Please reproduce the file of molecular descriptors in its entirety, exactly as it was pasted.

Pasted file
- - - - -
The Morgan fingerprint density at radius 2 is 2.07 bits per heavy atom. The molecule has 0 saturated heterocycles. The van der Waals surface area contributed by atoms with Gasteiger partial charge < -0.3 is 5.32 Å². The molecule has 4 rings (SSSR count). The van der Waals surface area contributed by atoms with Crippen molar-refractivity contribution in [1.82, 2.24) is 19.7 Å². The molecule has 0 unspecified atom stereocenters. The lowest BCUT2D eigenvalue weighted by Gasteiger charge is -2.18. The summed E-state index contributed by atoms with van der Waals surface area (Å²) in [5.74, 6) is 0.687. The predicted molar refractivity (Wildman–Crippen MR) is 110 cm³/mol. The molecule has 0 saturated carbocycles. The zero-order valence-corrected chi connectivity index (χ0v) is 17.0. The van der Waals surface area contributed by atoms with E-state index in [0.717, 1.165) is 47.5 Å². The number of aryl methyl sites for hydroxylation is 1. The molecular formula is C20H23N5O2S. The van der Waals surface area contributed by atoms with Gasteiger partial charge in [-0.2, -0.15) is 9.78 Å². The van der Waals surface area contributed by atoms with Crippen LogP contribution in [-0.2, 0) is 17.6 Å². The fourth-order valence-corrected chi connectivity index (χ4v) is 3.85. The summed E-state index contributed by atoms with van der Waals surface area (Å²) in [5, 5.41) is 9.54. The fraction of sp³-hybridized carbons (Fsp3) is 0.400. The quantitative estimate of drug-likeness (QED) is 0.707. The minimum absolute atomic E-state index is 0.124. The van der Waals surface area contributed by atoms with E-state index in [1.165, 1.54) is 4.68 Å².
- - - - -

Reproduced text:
The Morgan fingerprint density at radius 2 is 2.07 bits per heavy atom. The molecule has 0 saturated heterocycles. The van der Waals surface area contributed by atoms with Gasteiger partial charge < -0.3 is 5.32 Å². The molecule has 4 rings (SSSR count). The van der Waals surface area contributed by atoms with Crippen molar-refractivity contribution in [1.82, 2.24) is 19.7 Å². The molecule has 0 unspecified atom stereocenters. The lowest BCUT2D eigenvalue weighted by Gasteiger charge is -2.18. The summed E-state index contributed by atoms with van der Waals surface area (Å²) in [5.74, 6) is 0.687. The predicted molar refractivity (Wildman–Crippen MR) is 110 cm³/mol. The molecule has 0 saturated carbocycles. The zero-order valence-corrected chi connectivity index (χ0v) is 17.0. The van der Waals surface area contributed by atoms with E-state index in [0.717, 1.165) is 47.5 Å². The number of aryl methyl sites for hydroxylation is 1. The molecular formula is C20H23N5O2S. The van der Waals surface area contributed by atoms with Gasteiger partial charge in [-0.2, -0.15) is 9.78 Å². The van der Waals surface area contributed by atoms with Crippen LogP contribution in [-0.2, 0) is 17.6 Å². The fourth-order valence-corrected chi connectivity index (χ4v) is 3.85. The summed E-state index contributed by atoms with van der Waals surface area (Å²) in [5, 5.41) is 9.54. The fraction of sp³-hybridized carbons (Fsp3) is 0.400. The quantitative estimate of drug-likeness (QED) is 0.707. The minimum absolute atomic E-state index is 0.124. The van der Waals surface area contributed by atoms with E-state index in [1.165, 1.54) is 4.68 Å².